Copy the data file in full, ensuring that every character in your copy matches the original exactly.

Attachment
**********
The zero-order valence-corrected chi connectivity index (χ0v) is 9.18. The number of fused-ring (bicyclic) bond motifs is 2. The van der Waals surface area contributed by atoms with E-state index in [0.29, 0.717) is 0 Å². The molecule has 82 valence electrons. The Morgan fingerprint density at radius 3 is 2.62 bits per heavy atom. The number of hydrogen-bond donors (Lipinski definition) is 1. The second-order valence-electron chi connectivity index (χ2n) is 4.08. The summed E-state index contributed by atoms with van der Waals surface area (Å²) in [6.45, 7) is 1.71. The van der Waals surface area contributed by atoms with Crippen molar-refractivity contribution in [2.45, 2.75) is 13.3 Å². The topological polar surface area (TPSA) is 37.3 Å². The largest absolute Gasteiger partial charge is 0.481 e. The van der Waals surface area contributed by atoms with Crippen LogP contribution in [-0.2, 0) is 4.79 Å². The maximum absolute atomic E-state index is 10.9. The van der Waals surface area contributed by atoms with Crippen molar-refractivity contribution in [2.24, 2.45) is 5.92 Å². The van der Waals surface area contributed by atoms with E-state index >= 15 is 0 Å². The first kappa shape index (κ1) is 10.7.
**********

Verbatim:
The zero-order valence-corrected chi connectivity index (χ0v) is 9.18. The number of fused-ring (bicyclic) bond motifs is 2. The van der Waals surface area contributed by atoms with E-state index in [0.29, 0.717) is 0 Å². The molecule has 82 valence electrons. The Morgan fingerprint density at radius 3 is 2.62 bits per heavy atom. The number of hydrogen-bond donors (Lipinski definition) is 1. The second-order valence-electron chi connectivity index (χ2n) is 4.08. The summed E-state index contributed by atoms with van der Waals surface area (Å²) in [6.45, 7) is 1.71. The van der Waals surface area contributed by atoms with Crippen molar-refractivity contribution in [2.45, 2.75) is 13.3 Å². The topological polar surface area (TPSA) is 37.3 Å². The largest absolute Gasteiger partial charge is 0.481 e. The van der Waals surface area contributed by atoms with Crippen LogP contribution in [-0.2, 0) is 4.79 Å². The maximum absolute atomic E-state index is 10.9. The van der Waals surface area contributed by atoms with Crippen molar-refractivity contribution in [2.24, 2.45) is 5.92 Å². The van der Waals surface area contributed by atoms with E-state index >= 15 is 0 Å². The first kappa shape index (κ1) is 10.7.